Go Back   Steve's Digicams Forums > Digital Cameras (Point and Shoot) > Hybrid Still/Movie/MP3 Digicams

Reply
 
Thread Tools Search this Thread
Old Oct 18, 2005, 10:28 PM   #11
Moderator
 
Join Date: Jul 2005
Posts: 887
Default

Later, after viewing the videos from the V1 with and without the spycam.

Once blown up beyond the camera's screen size, the limitations of the spycam are very evident. It is rather grainy. For instance, overhead wires or trim strips on cars appeared as a series of dots instead of lines. It was also slow to adapt to changes in illumination. I couldn't tell which lens/sensor handled motion or colors better. The spycam, despite having a larger lens, suffered from distortion (rounding) around the perimeter of the frame.

I guess this is why you can get a Sony CCD version for $200, but I think the one I have is still good enough to be useful.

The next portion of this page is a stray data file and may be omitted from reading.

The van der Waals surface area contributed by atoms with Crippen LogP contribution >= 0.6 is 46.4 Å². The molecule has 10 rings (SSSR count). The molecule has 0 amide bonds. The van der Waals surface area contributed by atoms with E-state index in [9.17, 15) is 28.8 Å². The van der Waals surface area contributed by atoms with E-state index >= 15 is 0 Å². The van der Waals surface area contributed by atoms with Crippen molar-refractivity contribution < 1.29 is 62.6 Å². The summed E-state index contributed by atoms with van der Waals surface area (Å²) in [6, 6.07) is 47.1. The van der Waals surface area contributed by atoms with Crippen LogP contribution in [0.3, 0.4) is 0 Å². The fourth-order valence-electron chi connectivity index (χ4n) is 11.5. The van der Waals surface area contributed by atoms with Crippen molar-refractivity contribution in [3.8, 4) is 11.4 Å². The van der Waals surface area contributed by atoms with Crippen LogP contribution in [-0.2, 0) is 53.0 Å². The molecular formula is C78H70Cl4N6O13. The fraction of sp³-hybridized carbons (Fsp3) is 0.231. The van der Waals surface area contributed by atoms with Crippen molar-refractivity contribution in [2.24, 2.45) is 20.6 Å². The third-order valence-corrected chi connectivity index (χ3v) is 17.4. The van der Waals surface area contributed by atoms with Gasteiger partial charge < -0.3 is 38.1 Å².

As for the sound, the spycam's microphone was so sensitve it picked up things I didn't recall hearing while I was filming. I guess that's part of being a spycam. The background buzzing wasn't too bad.
sgspirit is offline   Reply With Quote
Old Oct 24, 2005, 9:10 PM   #12
Moderator
 
Join Date: Jul 2005
Posts: 887
Default

Digital Blue Tony Hawk Helmet Cam
http://www.playdigitalblue.com/produ...lmet_cam/info/
http://www.shop.com/op/aprod-p27503039?sourceid=13

Here's a neat product for people who want a cheap helmet cam solution. A great feature of this thing is that it includes a laser for aiming the camera. And auto focus. Cheap, too. Too bad it has no video-out port. If it did, owners could output to tv's, for playback, and people with video-in hybrids could use this thing for an external lens. Let's hope for an improved version soon.

http://www.tigerdirect.com/applicati...&CatId=129

sgspirit is offline   Reply With Quote
Old Apr 28, 2006, 12:15 AM   #13
Moderator
 
Join Date: Jul 2005
Posts: 887
Default

I've given up trying to get this to work using the av-in port of a hybrid. There are just too many things that can go wrong, most of which go wrong, and operating the setup is a hassle.